As I’ve noted, it’s difficult to pronounce the word “infra- structure” these days without putting “crum- bling” before it. Our recent story on the Dumbarton rail bridge is yet another example of that not-at-all retorical reality.
That in turn raises the question of how to pay for keeping up our highways, rail lines and ferry terminals, to say nothing of expanding those systems after we gulp down the $20-billion Prop 1b approved by voters in 2006.
Lucky for us, someone did a study about this.
Asha Agrawal, a research associate at the Mineta Trans- portation Institute at San Jose State University, and her colleagues had noticed that various members of the legislature had proposed various iterations of environmentally indexed fees for driving.
Silicon Valley Assemblyman Ira Ruskin, for example, authored AB 2791, which would basically penalize you if your 2011 GMC Sierra pickup upset the Sierra Club. If its greenhouse gas emissions exceeded a certain threshhold, to be set by the California Air Resources Board, you’d end up paying a surcharge of up to $2,500 (not to exceed the sales tax on the purchase). If your new vehicle was carbon-light, you could get a similar-sized rebate of sales tax, if I read the bill correctly.
Sound like a good idea? Not to the legislature. Proposed in 2006, 2791 died in the State Senate Rules Committee. Now there’s another bill proposing the same thing.
“So my colleagues and I were anxious to test out, is the public as tentative on this as our elected leaders are?” Agrawal explained.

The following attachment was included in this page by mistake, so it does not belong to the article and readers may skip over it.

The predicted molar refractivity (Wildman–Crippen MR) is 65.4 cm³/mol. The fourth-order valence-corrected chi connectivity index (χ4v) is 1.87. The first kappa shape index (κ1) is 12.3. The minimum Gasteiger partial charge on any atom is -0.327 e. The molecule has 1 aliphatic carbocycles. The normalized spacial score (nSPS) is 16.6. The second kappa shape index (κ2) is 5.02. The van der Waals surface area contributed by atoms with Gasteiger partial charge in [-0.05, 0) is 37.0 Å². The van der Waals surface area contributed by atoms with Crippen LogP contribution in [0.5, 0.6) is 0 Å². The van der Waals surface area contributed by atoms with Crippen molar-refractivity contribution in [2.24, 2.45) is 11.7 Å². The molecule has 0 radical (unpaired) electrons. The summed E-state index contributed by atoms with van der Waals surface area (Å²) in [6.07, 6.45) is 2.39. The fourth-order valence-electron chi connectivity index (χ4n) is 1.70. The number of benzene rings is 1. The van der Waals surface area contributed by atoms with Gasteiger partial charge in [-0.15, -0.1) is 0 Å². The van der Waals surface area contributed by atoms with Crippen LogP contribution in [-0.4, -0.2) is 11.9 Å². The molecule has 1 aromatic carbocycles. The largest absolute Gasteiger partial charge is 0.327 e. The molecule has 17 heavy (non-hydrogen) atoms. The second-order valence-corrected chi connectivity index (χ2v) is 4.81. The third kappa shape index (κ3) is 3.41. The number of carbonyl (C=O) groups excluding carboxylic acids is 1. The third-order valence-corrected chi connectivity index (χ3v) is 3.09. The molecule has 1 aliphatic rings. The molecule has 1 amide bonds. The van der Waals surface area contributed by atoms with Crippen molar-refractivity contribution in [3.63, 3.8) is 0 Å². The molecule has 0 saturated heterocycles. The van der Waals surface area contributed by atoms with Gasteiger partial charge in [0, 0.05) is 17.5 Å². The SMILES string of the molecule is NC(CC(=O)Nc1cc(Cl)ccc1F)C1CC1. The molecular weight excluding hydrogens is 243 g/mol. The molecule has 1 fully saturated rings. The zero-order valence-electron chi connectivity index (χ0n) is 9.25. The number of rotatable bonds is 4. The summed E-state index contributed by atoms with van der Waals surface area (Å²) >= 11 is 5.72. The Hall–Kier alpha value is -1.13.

If you guess the answer, you win a free subscription to the new online news site, “Well, Duh!”
Presenting the 1,500 California adults with a hypothetical proposal similar to Ruskin’s, but with a smaller carrot (up to $1,000 rebate) and similar stick (up to $2,000 surcharge), the Mineta Institute researchers found that 65 percent supported the idea.
Other proposals asked polees about a straight doubling the vehicle registreation fee from $31 to $62, and then a green-indexed registration, and the green idea won out, 40 percent, compared to 63 percent.
And there was also the wildly unpopular mileage fee. Our great transportation thinkers and planners worry, rightfully so, that rising fuel economy means our already inadequate 18 cents of transportation taxes on gallons of gasoline will continue to fall. This bright idea would levy a per-mile fee using GPS or other technolgy that would talk to gas pumps and tack on your fee every time you topped off your tank.
Survey says: Twenty-eight percent like this idea. But if you allowed Priuses to pay less per mile and forced Yukons to pay more, that support jumped to 50 percent.
While that won’t carry a referendum, Agarwal she’d never seen the mileage idea score so well in polls.
Once again, what seems obvious to the unwashed masses seems to be confusing and problematic in Sacramento or Washington. Clearly, support for this type of thing is building, perhaps even to the point of withstanding opposition from the oil and SUV lobby. With research like Agarwal’s and some well-timed e-mail campaigns, our government might finally catch up with its peeps.